It was really neat to see all of the creativity of the kids. The boys from District 4 made fish inspired bracelets, the girls from District 5 made little lightning bolt pins and District 2 made rings with sequins as gemstones. Their explanation was “Well, we’re miners so we would probably find gems while we worked,” which I thought was brilliant.
After each of the kids had created their tokens, they sat in pairs around the table and we started the “Mental Challenge.” This consisted of trivia questions that were broken down into two categories:
“Who Am I?” worth 4 pts
“General Trivia” worth 2 pts
Each team was asked 5 questions (possible 14 pts), but they wanted to continue with all the trivia even after the fact. It was here that I spent too much time and ended up rushing. The kids were just having so much fun with the trivia that I didn’t want to blow over it.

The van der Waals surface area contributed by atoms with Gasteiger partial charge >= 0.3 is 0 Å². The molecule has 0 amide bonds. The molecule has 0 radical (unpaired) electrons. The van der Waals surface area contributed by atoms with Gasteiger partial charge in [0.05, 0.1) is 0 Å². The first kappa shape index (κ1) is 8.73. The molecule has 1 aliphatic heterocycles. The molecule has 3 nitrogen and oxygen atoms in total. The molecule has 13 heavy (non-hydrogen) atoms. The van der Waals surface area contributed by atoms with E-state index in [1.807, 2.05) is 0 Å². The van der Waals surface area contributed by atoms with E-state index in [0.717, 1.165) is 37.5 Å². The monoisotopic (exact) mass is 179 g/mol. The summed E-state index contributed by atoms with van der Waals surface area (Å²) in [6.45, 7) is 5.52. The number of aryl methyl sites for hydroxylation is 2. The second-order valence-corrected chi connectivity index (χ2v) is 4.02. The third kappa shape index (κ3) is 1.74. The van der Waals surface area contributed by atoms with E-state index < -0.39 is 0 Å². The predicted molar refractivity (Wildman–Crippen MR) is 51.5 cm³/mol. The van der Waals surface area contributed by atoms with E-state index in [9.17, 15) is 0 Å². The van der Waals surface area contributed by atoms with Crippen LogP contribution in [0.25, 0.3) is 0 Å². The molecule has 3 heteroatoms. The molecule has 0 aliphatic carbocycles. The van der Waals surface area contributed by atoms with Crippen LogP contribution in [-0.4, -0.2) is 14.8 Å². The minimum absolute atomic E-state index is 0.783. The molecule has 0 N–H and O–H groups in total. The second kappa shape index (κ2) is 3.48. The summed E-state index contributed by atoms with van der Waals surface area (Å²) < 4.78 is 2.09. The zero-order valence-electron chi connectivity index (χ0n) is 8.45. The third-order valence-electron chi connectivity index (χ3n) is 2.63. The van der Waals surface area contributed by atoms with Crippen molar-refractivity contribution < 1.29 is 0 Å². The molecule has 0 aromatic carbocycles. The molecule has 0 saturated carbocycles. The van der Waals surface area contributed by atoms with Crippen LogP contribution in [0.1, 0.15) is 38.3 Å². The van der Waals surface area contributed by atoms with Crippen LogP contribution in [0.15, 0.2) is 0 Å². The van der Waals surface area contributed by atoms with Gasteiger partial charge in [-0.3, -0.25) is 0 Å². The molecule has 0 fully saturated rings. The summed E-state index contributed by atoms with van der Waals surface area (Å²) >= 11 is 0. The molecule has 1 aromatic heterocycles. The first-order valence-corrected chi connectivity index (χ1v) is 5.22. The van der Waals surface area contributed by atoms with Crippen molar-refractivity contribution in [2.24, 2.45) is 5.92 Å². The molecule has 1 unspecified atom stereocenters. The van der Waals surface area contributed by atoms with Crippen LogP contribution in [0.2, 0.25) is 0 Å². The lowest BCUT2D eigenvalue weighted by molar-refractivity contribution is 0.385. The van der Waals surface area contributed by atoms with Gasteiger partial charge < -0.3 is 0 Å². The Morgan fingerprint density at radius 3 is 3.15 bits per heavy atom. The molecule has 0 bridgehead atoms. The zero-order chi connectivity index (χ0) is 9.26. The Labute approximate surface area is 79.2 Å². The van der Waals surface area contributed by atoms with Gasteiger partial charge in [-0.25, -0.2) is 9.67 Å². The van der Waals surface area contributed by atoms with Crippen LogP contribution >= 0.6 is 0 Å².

After the “Mental Challenge,” I explained what their “Survival Challenge” would be. The object of this challenge was to protect the mockingjay eggs that had collected for food. I explained that they needed to build a structure that would hold the most mockingjay eggs, but that the tallest structure would win ten (10) bonus points. I had a separate table of building supplies which included:
- Toilet paper/paper towel tubes
- Masking tape
- Paper plates
- Construction paper
- Styrofoam cups
- Scrap computer paper
- Scrap cardboard
- Pipe cleaners